It is taking longer than expected to fetch the next song to play. The music should be playing soon. If you get tired of waiting, you can try reloading your browser.

Please check our Help page for information about troubleshooting Pandora on your browser.

Please ensure you are using the latest Flash Player.

If you are unable or do not wish to upgrade your Flash Player,
please try a different browser.

Please check our Help page for information about troubleshooting Pandora on your browser.
Your Pandora Plus subscription will expire shortly.
More Info
No Thanks
Your Pandora Plus trial will expire shortly.
Your Pandora Plus trial subscription will expire shortly. Upgrade to continue unlimited, ad-free listening.
Upgrade Now
You've listened to hours of Pandora this month. Consider upgrading to Pandora Plus.
More Info
No Thanks
Hi . Pandora is using Facebook to personalize your experience. Learn MoreNo Thanks
 Upgrade  sign up   |   help   |  
Change Skin

Free personalized radio that
plays the music you love

Now Playing
Music Feed
My Profile
Create a Station
People who also like this


Marmalade is one of those groups that just seems to endure. They are best remembered today for one record, their cover of the Beatles' "Ob-La-Di, Ob-La-Da," although they charted number one records and even Top Ten American singles into the 1970s. The group, especially as constituted up through the early '70s, had many sides, including white soul, harmony dominated pop/rock, and progressive pop, all very much like the Beatles in their middle years. However, it was their cover of a Beatles song, oddly enough, that weighed down their reputation.

In point of fact, they did somewhat resemble the Beatles musically, having started out as a band of teenagers eager to play hard rock & roll; like the Beatles, they developed a great degree of sophistication in their singing and playing, but they never had the freedom to experiment with the different sides of their music. Ironically, in their prime, their career arc most resembled that of the Tremeloes, who made incredibly well-crafted pop/rock but were never taken seriously.

The quintet's history began in 1961 when teenagers William "Junior" Campbell and Patrick Fairley met on Campbell's 14th birthday and discovered that they both enjoyed playing rock & roll. Their early inspirations were the Everly Brothers and Cliff Richard & the Shadows. Soon they were playing together, Campbell on guitar (and, increasingly in later years, keyboards) and Fairley on guitar, and then they added bassist Billy Johnson and drummer Tommy Frew. They took the name the Gaylords and played local clubs for little or no money, and Johnson and Frew were later succeeded by Bill Irving and Raymond Duffy, respectively. The group began getting decidedly better gigs when singer Thomas McAleese -- who took the stage name Dean Ford -- joined. For a time, they were known officially as Dean Ford & the Gaylords, in keeping with the notion that many successful acts (Cliff Richard & the Shadows, et al) had one member as their focus.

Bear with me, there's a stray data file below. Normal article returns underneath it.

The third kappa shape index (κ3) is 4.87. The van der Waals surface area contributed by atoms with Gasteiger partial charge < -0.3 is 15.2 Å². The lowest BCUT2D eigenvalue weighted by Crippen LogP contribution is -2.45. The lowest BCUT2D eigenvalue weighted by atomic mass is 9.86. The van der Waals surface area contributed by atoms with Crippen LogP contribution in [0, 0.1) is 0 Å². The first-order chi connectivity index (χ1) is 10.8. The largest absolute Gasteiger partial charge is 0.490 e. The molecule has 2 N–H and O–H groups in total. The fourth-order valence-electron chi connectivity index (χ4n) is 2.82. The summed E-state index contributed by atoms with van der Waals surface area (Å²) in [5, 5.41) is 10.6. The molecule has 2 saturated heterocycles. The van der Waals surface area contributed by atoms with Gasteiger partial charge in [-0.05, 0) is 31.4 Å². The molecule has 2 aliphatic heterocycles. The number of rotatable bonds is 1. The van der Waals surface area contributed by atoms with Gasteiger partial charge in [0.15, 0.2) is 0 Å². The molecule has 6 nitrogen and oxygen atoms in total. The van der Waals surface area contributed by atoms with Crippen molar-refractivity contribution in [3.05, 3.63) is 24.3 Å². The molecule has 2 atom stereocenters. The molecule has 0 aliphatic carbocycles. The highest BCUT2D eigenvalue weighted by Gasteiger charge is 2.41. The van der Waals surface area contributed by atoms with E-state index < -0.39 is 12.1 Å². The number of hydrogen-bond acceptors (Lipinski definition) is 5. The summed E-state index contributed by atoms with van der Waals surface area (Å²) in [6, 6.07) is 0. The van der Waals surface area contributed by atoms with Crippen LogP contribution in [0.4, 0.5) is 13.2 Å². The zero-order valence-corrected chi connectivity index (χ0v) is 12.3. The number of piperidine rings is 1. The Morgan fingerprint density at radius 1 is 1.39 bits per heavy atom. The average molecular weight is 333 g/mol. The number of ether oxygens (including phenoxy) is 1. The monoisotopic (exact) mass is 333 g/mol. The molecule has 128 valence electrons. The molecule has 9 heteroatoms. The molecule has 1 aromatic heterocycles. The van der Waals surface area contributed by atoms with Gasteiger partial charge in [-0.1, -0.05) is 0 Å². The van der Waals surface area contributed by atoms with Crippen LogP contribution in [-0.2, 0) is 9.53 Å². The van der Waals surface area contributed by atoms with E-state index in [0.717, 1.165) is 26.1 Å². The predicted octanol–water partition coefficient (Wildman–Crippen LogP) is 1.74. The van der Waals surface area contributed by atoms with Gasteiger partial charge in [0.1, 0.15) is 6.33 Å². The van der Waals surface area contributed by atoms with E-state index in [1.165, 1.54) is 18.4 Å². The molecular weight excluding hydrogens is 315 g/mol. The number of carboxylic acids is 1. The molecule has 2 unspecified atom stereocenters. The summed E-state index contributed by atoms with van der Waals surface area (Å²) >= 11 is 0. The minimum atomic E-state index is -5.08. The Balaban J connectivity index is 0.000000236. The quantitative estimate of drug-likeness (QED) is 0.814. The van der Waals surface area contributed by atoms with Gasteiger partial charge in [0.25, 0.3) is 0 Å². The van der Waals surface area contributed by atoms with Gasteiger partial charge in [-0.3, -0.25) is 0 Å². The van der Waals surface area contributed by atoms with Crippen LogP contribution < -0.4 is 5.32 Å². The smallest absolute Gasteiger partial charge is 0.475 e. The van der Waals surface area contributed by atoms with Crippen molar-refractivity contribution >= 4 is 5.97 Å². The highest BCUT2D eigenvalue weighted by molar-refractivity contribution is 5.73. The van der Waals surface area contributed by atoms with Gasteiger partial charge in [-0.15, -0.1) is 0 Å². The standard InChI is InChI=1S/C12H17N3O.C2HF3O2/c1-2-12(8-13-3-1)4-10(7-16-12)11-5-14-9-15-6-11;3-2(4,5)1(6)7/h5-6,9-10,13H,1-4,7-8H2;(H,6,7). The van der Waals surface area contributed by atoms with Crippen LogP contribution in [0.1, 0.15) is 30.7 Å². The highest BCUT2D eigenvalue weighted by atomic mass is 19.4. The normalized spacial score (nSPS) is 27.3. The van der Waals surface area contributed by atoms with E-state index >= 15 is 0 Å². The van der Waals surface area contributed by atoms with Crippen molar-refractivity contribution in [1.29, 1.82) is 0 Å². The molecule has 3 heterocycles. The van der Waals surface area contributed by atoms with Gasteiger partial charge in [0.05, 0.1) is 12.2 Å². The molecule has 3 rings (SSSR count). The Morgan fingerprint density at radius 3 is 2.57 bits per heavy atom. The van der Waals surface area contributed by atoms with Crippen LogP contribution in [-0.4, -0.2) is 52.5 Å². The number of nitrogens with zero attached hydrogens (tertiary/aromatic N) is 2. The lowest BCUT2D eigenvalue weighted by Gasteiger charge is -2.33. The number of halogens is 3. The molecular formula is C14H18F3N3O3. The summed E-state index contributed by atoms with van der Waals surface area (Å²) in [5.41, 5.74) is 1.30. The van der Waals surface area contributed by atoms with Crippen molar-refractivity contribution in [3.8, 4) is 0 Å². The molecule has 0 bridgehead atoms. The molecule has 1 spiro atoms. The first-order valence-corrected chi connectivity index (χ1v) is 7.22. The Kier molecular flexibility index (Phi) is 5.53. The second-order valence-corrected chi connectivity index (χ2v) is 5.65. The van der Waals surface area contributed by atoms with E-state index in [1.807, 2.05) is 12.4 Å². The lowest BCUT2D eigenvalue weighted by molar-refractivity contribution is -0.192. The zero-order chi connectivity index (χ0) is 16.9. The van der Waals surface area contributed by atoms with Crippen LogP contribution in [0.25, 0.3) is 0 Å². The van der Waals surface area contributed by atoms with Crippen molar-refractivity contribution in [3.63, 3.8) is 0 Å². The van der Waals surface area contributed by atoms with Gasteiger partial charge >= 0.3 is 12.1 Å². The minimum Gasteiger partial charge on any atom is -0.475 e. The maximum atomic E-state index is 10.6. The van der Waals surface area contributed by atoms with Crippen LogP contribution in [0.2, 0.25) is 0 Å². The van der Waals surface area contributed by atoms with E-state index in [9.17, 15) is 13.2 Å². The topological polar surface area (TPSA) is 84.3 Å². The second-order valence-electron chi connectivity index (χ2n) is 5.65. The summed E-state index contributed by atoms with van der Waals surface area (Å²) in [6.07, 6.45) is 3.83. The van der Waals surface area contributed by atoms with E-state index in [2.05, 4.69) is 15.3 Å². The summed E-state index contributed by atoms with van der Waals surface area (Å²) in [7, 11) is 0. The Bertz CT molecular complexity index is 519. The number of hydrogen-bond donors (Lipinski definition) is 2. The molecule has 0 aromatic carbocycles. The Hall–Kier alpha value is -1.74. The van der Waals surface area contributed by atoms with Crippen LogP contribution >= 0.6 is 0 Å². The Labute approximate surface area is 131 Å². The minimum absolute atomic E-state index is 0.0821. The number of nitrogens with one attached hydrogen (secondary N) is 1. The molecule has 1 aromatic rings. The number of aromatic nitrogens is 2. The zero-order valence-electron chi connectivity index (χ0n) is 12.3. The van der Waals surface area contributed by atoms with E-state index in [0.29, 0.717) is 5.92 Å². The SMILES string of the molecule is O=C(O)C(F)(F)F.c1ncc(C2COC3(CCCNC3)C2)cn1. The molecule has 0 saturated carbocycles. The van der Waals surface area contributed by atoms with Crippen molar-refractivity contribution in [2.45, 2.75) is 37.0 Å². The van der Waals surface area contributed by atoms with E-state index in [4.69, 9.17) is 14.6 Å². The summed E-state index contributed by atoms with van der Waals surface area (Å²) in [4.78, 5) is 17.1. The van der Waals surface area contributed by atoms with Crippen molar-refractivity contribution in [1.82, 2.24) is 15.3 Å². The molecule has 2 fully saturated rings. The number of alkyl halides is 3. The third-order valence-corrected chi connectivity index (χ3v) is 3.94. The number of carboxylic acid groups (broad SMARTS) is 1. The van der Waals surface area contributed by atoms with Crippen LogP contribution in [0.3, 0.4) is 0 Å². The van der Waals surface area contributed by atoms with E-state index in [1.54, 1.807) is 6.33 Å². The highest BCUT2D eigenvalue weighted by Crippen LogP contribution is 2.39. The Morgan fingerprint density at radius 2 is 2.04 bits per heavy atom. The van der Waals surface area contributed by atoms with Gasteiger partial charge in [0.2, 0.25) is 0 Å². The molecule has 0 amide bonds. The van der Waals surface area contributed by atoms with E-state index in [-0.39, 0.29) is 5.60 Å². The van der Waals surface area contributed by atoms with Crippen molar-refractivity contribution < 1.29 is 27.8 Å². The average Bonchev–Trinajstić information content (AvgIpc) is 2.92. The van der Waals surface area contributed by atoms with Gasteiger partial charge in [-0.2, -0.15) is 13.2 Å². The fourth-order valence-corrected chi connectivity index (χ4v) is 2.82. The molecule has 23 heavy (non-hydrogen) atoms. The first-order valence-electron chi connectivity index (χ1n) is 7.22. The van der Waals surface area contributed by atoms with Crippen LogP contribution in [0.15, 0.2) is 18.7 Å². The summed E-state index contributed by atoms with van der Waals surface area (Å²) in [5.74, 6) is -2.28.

This was still the early '60s, when Liverpool bands had scarcely made an impression and Scotland's rock & rollers faced an even more daunting task just getting record company executives to hear them. For Dean Ford & the Gaylords, a recording contract didn't become a reality until almost a year after the Liverpool sound started to explode across the English charts and in early 1964, Dean Ford & the Gaylords were signed to EMI-Columbia. Their debut record, "Twenty Miles," sold well in Scotland, but never charted in England. Their success remained confined to their native Scotland, the group regularly supported visiting English acts like the Hollies, and they were regulars on BBC Radio Scotland. By the end of the year, with their hard yet melodic attack on their instruments and good close-harmony singing, Dean Ford & the Gaylords had made themselves the top band in Scotland, borne out in music poll results. As they were already commanding the best support spots and the highest fees promoters were willing to pay any homegrown act, there was just no place left to go in their own country and no easy way to get heard in England.

The group finally took up residence in Wimbledon, just outside of London, but at first this had little effect. Irving left the band and was replaced by Graham Knight on bass and harmony vocals; a fourth single as Dean Ford & the Gaylords was recorded, but it failed to chart and marked the end of their EMI contract. The Gaylords were now living far from home in a place where they were largely unknown and they were at something of a loss as to how to continue.

It was the Tremeloes, a band from London who'd had a pair of hit singles (including a chart-topper with "Do You Love Me") who came to their rescue. The two groups had played together and the Tremeloes admired the Gaylords' sound so they suggested the band sign with their manager Peter Walsh. He was impressed with their sound and their level of musical and performance expertise; all of those hard-rocking gigs to demanding audiences in Scotland had the same effect on the Gaylords that playing the Star Club in Hamburg had on the Beatles.

Walsh's first order of business after signing the group was a change of name, from the Gaylords to Marmalade. The name supposedly came to him over a breakfast that, reportedly, indeed did include the sugary preserve. Whatever its inspiration, however, it worked. Walsh got them work and bookings, most notably at London's Marquee Club, billed third behind a then-new outfit called Pink Floyd and a soul-oriented band called the Action. The management, impressed with Marmalade's performance, eventually gave them a two-night a week spot.